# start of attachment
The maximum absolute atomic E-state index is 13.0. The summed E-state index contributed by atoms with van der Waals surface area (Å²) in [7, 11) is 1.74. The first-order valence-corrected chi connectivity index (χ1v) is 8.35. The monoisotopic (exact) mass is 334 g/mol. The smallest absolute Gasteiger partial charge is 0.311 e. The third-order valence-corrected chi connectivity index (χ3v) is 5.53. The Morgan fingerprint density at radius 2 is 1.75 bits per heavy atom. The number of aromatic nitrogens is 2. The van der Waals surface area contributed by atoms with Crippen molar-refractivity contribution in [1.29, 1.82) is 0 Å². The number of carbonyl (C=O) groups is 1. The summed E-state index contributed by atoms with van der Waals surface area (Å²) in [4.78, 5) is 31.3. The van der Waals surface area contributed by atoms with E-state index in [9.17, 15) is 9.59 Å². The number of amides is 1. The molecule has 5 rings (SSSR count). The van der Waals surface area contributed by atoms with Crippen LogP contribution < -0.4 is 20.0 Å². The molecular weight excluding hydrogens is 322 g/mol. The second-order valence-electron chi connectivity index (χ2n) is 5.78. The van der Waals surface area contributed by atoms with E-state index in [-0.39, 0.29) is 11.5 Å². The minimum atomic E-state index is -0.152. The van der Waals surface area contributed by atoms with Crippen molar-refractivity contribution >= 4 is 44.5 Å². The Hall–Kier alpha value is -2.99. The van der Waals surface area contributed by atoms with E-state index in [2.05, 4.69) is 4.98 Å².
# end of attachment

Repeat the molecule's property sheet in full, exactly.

The maximum absolute atomic E-state index is 13.0. The summed E-state index contributed by atoms with van der Waals surface area (Å²) in [7, 11) is 1.74. The first-order valence-corrected chi connectivity index (χ1v) is 8.35. The monoisotopic (exact) mass is 334 g/mol. The smallest absolute Gasteiger partial charge is 0.311 e. The third-order valence-corrected chi connectivity index (χ3v) is 5.53. The Morgan fingerprint density at radius 2 is 1.75 bits per heavy atom. The number of aromatic nitrogens is 2. The van der Waals surface area contributed by atoms with Crippen molar-refractivity contribution in [1.29, 1.82) is 0 Å². The number of carbonyl (C=O) groups is 1. The summed E-state index contributed by atoms with van der Waals surface area (Å²) in [4.78, 5) is 31.3. The van der Waals surface area contributed by atoms with E-state index in [9.17, 15) is 9.59 Å². The number of amides is 1. The molecule has 5 rings (SSSR count). The van der Waals surface area contributed by atoms with Crippen LogP contribution < -0.4 is 20.0 Å². The molecular weight excluding hydrogens is 322 g/mol. The second-order valence-electron chi connectivity index (χ2n) is 5.78. The van der Waals surface area contributed by atoms with E-state index in [-0.39, 0.29) is 11.5 Å². The minimum atomic E-state index is -0.152. The van der Waals surface area contributed by atoms with Crippen molar-refractivity contribution >= 4 is 44.5 Å². The Hall–Kier alpha value is -2.99. The van der Waals surface area contributed by atoms with E-state index in [2.05, 4.69) is 4.98 Å².